When and How to Talk with Kids about Puberty

Robin Pittman, MS, CHES – Senior Health Educator

 

About a year ago, I got a call from my good friend. She was crying.  She and her husband scheduled a meeting with their nine-year old son to discuss puberty and his changing body.  They sat down on one couch with their son on another in front of them.  They had a big book filled with facts about puberty sitting by their side.  As soon as my friend and her husband started talking, their son literally got up from the couch and went outside to play basketball while my friend was in mid-sentence. What went wrong? Why didn’t the conversation go the way they imagined it would?

 

Most parents agree they need and want to talk about puberty with their children.  However, many parents are not sure when and how to do so.  So much information about sex and relationships is easily accessible to children via TV, the Internet, and social media.  By the time kids begin puberty, they may have a skewed perception of it all.  Talking to children about puberty remains an important job for parents to ensure their sons and/or daughters are getting accurate and reliable information.  Here are some pointers to help figure out the “when and how” of talking with kids about puberty.

 

WHEN should you begin the conversation?

Silhouette of mother and daughter walking and talking.

According to Kidshealth.org, “by the time kids are eight years old, they should know what the physical, emotional, and social changes are associated with puberty.”  Today by age eight, some girls’ breasts are beginning to bud, and boys’ voices may begin changing shortly thereafter.  As parents, we need to discuss the facts about adolescent development before kids are influenced by unreliable sources of information, such as well-meaning friends who likely don’t have all the facts themselves.

Ideally, parents should initiate the conversation.  Don’t wait for your child to approach you with questions about his or her changing body.  That may never happen.  When parents break the ice, kids are more likely to start asking questions.  It’s important to answer these questions about puberty honestly and openly.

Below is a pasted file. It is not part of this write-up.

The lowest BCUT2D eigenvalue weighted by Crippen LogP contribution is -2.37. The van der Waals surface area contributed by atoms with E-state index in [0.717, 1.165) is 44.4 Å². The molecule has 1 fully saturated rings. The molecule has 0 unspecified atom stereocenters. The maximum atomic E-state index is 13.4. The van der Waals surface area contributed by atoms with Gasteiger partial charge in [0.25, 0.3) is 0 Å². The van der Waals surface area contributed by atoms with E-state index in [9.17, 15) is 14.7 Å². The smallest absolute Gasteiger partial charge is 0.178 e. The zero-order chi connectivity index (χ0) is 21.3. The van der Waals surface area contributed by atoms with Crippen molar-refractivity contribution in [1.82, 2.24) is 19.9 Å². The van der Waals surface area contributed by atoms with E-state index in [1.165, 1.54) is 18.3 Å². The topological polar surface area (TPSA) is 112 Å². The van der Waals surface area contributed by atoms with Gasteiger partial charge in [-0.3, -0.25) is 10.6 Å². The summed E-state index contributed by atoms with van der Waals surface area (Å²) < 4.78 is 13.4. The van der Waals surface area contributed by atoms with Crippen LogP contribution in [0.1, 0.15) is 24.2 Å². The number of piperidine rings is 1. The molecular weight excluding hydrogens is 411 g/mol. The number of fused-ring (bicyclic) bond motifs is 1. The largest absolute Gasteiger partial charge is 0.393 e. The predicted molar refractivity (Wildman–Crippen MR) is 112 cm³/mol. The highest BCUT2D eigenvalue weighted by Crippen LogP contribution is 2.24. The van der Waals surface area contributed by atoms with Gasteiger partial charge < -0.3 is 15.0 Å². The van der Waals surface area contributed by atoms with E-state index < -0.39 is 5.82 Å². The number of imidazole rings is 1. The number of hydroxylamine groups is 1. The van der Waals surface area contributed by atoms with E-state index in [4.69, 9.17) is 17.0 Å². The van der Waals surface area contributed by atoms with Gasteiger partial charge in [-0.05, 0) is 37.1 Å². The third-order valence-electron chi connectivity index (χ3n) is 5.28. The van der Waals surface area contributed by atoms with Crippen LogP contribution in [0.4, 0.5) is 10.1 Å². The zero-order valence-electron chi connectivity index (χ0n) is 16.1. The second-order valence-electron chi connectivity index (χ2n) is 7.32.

HOW should you begin the conversation?

Silhouette of father and son walking and talking

A lot of parents aren’t sure how to bring up the topic of puberty.  By making it a matter-of-fact discussion, kids will have a healthier perspective of their changing bodies and why puberty happens. There is no need to schedule a formal meeting.  Some kids feel more comfortable talking to mom, some to dad, and some to both.  Every family is different.  Do what’s most comfortable for your child.

For some kids and parents, face-to-face communication is what frightens them. Take advantage of opportunities when you don’t necessarily have to sit face to face, such as car trips, doing chores together, walking at a park, etc. One good way to start the conversation is to let your child know that his or her body is going to begin growing into an adult.  When that happens, there will be some changes to his or her body.  He or she might not want to listen, but keep talking!

Get Help.

You are not in this alone! There are several great books that can guide you and your family through these discussions.  It’s important to use books along with discussions.  A book alone won’t be as effective.  Books, such as It’s So Amazing, The Ultimate Girls’ Body Book, and The Ultimate Boys’ Body Book, are great resources for both parents and children to read together.  The Poe Center also offers a series of adolescent development programs for mothers/daughters and fathers/sons. These workshops help guide and foster communication between parents and children.  For more information contact Robin Pittman at r.pittman@poecenter.org or (919) 231-4006 extension 322.